Advanced Guide Syllabus-leadership

Module: Advanced leadership

Training duration: 2 days

Syllabus Notes
  • Shore contacts & float plans

Candidate should be happy using a VHF radio to inform the coast guard of their float plan. They should also have an understanding of other available methods of raising outside assistance. If possible a shore party should be utilised and copies of float plans and client questionnaires be made available to this responsible party.

Because of the vulnerability placed upon sea kayaking groups when in danger, it is essential that commercial guides have in place safe measures to allow for the alarm to be raised by a third party. We call this the ‘Shore Party’ The shore party will hold the Float Plan, the client information sheets (PARQ) and will also know the appropriate actions to take in the event of the group not returning back on time or if in receipt of a distress call, be it through telephone, SPOT unit or by any other means.
  • leadership styles

Candidates should be able to demonstrate the use of appropriate leadership using a variety of styles to maintain good group control and motivation.

These styles are generally referred to as Autocratic, Democratic and laissez Faire. These styles should be looked at as being tools in the toolbox rather than defining characteristics of the leaders personal character
  • C.L.A.P.

Understand and be able to implement the CLAP process in advanced conditions.

CLAP is the pneumonic we follow to remind us of the leadership process.CommunicationsLine of SightAvoidancePosition
  • Feature Leadership

Demonstrate a variety of methods for leading an appropriate sized group, through the following environmental obstacles: Surf – Rock Gardens – Tide races & Overfalls – Open Crossings.

This may include: Shepherding, chain-linking, partnering and safe group positioning. Where necessary this may also include the appropriate use of an assistant or another suitable paddler utilised to maintain a safer environment.
  • Journey Leadership & Night Navigation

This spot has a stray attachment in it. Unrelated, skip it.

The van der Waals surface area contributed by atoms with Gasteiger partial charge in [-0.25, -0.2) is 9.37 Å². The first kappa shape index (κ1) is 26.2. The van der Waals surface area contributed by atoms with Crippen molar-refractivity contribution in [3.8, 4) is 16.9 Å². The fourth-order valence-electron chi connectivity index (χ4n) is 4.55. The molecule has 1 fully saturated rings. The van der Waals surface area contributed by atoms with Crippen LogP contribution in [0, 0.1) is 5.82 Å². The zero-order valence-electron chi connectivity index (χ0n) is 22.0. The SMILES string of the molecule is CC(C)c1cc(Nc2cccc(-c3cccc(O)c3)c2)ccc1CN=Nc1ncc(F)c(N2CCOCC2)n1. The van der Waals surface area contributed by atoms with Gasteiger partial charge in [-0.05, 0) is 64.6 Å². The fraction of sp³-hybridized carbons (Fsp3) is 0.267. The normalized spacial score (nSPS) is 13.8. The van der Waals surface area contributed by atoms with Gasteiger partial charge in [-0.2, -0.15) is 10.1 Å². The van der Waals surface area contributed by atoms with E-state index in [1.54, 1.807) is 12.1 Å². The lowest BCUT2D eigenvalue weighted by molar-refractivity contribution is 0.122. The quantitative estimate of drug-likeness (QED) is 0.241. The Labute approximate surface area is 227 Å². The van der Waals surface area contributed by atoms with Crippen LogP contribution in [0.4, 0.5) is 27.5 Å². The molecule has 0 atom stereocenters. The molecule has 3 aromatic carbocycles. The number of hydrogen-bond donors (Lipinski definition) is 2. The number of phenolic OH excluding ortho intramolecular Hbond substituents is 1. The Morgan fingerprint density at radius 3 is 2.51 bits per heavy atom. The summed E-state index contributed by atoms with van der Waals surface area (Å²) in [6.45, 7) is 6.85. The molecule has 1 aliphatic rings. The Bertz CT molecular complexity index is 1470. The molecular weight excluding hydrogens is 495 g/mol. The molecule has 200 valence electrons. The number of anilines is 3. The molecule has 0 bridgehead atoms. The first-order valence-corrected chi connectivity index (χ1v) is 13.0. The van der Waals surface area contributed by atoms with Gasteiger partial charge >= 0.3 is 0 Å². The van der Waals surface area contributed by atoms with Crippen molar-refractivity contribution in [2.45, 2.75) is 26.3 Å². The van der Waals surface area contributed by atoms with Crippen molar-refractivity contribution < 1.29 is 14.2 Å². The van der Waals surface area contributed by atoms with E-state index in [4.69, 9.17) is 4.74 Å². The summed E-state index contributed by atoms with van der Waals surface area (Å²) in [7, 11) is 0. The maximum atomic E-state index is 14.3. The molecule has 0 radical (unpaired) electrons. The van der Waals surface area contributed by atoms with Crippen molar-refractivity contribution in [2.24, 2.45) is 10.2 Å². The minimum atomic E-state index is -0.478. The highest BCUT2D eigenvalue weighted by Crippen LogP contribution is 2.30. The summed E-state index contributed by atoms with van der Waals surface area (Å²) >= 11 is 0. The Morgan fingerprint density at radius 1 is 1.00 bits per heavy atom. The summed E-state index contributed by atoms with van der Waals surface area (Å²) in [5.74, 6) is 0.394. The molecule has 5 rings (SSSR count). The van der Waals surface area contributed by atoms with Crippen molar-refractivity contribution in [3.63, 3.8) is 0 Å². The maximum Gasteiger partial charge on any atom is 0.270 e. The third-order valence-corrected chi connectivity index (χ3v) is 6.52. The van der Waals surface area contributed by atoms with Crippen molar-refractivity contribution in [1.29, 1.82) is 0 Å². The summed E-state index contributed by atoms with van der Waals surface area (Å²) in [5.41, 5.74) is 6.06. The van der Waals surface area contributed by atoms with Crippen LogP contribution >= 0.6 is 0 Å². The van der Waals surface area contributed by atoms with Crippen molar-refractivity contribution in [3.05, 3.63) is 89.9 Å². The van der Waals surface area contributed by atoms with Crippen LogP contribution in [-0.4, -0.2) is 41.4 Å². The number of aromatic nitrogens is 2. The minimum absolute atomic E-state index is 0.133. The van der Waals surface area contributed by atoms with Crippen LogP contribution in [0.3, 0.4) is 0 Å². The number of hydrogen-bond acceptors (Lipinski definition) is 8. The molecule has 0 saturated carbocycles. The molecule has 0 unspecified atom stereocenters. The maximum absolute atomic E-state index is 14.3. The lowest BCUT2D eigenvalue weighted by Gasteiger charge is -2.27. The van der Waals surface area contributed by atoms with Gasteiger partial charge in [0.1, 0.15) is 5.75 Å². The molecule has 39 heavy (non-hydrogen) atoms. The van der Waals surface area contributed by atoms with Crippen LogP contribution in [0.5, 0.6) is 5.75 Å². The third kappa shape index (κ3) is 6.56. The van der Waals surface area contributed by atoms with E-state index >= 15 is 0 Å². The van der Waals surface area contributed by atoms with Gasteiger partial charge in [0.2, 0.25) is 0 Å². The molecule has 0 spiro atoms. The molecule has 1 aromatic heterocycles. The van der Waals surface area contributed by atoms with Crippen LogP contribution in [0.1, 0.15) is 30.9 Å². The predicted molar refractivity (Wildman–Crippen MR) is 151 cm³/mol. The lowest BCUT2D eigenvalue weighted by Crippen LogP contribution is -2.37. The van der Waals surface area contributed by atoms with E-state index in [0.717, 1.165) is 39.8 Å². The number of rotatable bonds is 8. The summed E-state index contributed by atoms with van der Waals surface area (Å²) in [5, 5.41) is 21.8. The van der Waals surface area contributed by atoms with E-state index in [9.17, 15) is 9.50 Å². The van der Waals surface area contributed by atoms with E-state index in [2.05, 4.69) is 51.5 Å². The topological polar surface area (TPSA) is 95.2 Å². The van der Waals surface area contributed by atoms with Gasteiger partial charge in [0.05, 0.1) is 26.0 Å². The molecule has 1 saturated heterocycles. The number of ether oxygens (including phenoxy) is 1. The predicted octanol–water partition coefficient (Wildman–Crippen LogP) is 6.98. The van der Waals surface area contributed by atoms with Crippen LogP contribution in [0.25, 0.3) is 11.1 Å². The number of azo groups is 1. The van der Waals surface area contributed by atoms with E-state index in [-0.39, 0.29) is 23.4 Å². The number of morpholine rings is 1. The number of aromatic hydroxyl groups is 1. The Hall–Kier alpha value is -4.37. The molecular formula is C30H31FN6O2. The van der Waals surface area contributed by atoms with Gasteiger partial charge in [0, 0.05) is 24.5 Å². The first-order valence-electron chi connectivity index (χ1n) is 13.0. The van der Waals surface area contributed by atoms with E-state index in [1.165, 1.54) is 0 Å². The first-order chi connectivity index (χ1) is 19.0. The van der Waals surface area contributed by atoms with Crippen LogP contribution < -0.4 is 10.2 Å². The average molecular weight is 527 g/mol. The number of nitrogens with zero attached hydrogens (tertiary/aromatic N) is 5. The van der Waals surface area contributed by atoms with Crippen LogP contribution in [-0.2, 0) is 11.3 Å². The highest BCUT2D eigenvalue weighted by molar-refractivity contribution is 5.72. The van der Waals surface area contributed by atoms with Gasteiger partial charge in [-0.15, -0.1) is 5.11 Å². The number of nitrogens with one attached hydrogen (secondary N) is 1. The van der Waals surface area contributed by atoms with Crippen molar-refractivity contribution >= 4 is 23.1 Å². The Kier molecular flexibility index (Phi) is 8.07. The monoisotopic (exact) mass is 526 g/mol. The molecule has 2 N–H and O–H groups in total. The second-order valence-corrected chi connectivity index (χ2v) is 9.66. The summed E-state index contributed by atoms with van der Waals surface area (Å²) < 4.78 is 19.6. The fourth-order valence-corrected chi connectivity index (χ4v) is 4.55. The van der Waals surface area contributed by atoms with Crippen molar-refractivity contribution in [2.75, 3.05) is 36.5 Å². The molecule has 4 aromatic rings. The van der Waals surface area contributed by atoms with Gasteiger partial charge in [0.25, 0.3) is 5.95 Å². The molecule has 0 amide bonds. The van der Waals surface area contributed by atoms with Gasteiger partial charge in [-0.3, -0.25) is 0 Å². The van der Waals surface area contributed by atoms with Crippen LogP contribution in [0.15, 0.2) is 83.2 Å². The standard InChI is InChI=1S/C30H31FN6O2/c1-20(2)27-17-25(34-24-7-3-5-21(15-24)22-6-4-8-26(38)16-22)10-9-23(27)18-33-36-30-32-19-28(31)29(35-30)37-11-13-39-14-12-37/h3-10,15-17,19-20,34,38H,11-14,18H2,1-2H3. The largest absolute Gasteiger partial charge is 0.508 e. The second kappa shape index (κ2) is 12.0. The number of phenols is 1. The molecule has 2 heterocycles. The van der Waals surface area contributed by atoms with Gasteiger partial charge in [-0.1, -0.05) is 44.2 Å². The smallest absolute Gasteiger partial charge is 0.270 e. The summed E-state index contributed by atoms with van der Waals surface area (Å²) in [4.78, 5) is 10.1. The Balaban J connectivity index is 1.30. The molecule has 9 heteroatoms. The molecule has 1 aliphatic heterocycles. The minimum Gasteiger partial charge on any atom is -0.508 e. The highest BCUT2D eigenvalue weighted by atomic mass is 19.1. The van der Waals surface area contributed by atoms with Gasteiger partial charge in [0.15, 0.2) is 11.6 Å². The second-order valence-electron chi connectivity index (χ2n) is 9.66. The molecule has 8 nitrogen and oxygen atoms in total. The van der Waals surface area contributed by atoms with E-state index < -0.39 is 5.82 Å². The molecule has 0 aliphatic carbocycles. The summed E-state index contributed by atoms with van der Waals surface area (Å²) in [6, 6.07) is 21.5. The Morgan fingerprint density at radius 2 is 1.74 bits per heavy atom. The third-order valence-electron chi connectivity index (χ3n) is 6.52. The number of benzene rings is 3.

Leading a journey by assessing paddler’s performance and using appropriate styles.

Lead a group of paddlers at night or in darkness, showing good navigation skills, time appreciation and communication.

It is essential that the groups paddling performance is established prior to committing to an environment that may become excessively challenging.This should be achieved by carrying out an effective underpinning exercise establishing group skill levels and abilities.Leaders should also have thorough risk assessments as well as being able to conduct rolling dynamic risk assessments and also be able to convert to contingency plans if needed.Leaders should have a variety of effective control measures in place to lead an appropriate sized group at night time or during darkness and poor visibility.
  • Human Strategies & thought processes

Leaders should be able to control and follow a logical thought process under pressure.

Understanding the emotional effects of ‘Peer Pressure’ the physical and mental effects of ‘Adrenal Fix’ (fight, flight, freeze and avoidance) and being able to think and react organically throughout an incident is essential for group leaders, especially in advanced conditions or when presented with serious incidents on the water.
  • Operating Zones
Leaders should be able to show an understanding of the need not to overstretch clients in terms of abilities and emotional influences: Comfort zones, stretch zones and terror zone areas should be examined to ensure correct engagement of clients to risk and outcome is achieved.